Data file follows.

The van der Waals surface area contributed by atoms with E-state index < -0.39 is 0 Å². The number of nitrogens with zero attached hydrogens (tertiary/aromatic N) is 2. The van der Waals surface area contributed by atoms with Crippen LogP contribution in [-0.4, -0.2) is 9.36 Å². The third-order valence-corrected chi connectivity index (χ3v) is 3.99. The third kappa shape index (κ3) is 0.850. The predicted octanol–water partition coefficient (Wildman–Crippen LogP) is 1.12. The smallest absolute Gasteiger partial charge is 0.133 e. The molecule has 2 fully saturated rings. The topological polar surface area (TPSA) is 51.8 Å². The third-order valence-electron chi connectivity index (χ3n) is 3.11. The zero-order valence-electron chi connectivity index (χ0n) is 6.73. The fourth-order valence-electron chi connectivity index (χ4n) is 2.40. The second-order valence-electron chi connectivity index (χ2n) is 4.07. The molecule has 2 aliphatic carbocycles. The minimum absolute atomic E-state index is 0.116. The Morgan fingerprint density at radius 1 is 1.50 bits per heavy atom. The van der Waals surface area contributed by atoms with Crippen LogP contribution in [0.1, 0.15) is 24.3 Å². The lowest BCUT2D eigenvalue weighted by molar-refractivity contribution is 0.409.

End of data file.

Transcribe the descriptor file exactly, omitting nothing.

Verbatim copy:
The van der Waals surface area contributed by atoms with E-state index < -0.39 is 0 Å². The number of nitrogens with zero attached hydrogens (tertiary/aromatic N) is 2. The van der Waals surface area contributed by atoms with Crippen LogP contribution in [-0.4, -0.2) is 9.36 Å². The third-order valence-corrected chi connectivity index (χ3v) is 3.99. The third kappa shape index (κ3) is 0.850. The predicted octanol–water partition coefficient (Wildman–Crippen LogP) is 1.12. The smallest absolute Gasteiger partial charge is 0.133 e. The molecule has 2 fully saturated rings. The topological polar surface area (TPSA) is 51.8 Å². The third-order valence-electron chi connectivity index (χ3n) is 3.11. The zero-order valence-electron chi connectivity index (χ0n) is 6.73. The fourth-order valence-electron chi connectivity index (χ4n) is 2.40. The second-order valence-electron chi connectivity index (χ2n) is 4.07. The molecule has 2 aliphatic carbocycles. The minimum absolute atomic E-state index is 0.116. The Morgan fingerprint density at radius 1 is 1.50 bits per heavy atom. The van der Waals surface area contributed by atoms with Crippen LogP contribution in [0.1, 0.15) is 24.3 Å². The lowest BCUT2D eigenvalue weighted by molar-refractivity contribution is 0.409.